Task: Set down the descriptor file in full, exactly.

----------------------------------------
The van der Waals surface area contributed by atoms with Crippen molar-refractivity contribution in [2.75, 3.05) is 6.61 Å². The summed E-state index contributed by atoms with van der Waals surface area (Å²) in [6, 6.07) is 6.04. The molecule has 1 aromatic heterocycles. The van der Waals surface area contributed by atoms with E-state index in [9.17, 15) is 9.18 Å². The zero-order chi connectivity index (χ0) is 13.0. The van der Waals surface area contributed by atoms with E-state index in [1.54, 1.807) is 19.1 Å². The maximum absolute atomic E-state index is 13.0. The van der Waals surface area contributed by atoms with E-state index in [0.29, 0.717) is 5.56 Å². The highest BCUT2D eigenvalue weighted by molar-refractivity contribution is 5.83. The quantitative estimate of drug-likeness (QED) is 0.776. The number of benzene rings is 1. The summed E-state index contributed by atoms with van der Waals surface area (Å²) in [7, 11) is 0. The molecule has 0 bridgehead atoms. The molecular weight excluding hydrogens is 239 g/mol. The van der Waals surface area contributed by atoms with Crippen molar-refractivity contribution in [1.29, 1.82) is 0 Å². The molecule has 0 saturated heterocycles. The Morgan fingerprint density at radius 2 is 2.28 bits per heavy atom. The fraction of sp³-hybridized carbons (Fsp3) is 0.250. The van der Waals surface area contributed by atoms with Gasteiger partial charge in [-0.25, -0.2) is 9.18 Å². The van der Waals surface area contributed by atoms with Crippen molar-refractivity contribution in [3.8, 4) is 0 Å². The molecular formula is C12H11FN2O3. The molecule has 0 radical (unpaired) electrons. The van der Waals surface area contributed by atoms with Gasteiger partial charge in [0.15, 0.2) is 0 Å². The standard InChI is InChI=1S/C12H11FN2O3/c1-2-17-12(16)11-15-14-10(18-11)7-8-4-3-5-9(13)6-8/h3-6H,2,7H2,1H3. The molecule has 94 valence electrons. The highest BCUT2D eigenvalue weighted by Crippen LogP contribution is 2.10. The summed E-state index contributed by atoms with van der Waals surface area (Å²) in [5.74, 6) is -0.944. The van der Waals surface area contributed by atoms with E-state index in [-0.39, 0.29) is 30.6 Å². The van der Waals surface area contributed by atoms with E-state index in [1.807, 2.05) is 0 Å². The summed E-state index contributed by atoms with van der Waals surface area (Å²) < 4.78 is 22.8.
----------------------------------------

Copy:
The van der Waals surface area contributed by atoms with Crippen molar-refractivity contribution in [2.75, 3.05) is 6.61 Å². The summed E-state index contributed by atoms with van der Waals surface area (Å²) in [6, 6.07) is 6.04. The molecule has 1 aromatic heterocycles. The van der Waals surface area contributed by atoms with E-state index in [9.17, 15) is 9.18 Å². The zero-order chi connectivity index (χ0) is 13.0. The van der Waals surface area contributed by atoms with E-state index in [1.54, 1.807) is 19.1 Å². The maximum absolute atomic E-state index is 13.0. The van der Waals surface area contributed by atoms with E-state index in [0.29, 0.717) is 5.56 Å². The highest BCUT2D eigenvalue weighted by molar-refractivity contribution is 5.83. The quantitative estimate of drug-likeness (QED) is 0.776. The number of benzene rings is 1. The summed E-state index contributed by atoms with van der Waals surface area (Å²) in [7, 11) is 0. The molecule has 0 bridgehead atoms. The molecular weight excluding hydrogens is 239 g/mol. The van der Waals surface area contributed by atoms with Crippen molar-refractivity contribution in [1.29, 1.82) is 0 Å². The molecule has 0 saturated heterocycles. The Morgan fingerprint density at radius 2 is 2.28 bits per heavy atom. The fraction of sp³-hybridized carbons (Fsp3) is 0.250. The van der Waals surface area contributed by atoms with Gasteiger partial charge in [-0.25, -0.2) is 9.18 Å². The van der Waals surface area contributed by atoms with Crippen molar-refractivity contribution in [3.8, 4) is 0 Å². The molecular formula is C12H11FN2O3. The molecule has 0 radical (unpaired) electrons. The van der Waals surface area contributed by atoms with Gasteiger partial charge in [0.15, 0.2) is 0 Å². The standard InChI is InChI=1S/C12H11FN2O3/c1-2-17-12(16)11-15-14-10(18-11)7-8-4-3-5-9(13)6-8/h3-6H,2,7H2,1H3. The molecule has 94 valence electrons. The highest BCUT2D eigenvalue weighted by Crippen LogP contribution is 2.10. The summed E-state index contributed by atoms with van der Waals surface area (Å²) in [5.74, 6) is -0.944. The van der Waals surface area contributed by atoms with E-state index in [-0.39, 0.29) is 30.6 Å². The van der Waals surface area contributed by atoms with E-state index in [1.807, 2.05) is 0 Å². The summed E-state index contributed by atoms with van der Waals surface area (Å²) < 4.78 is 22.8.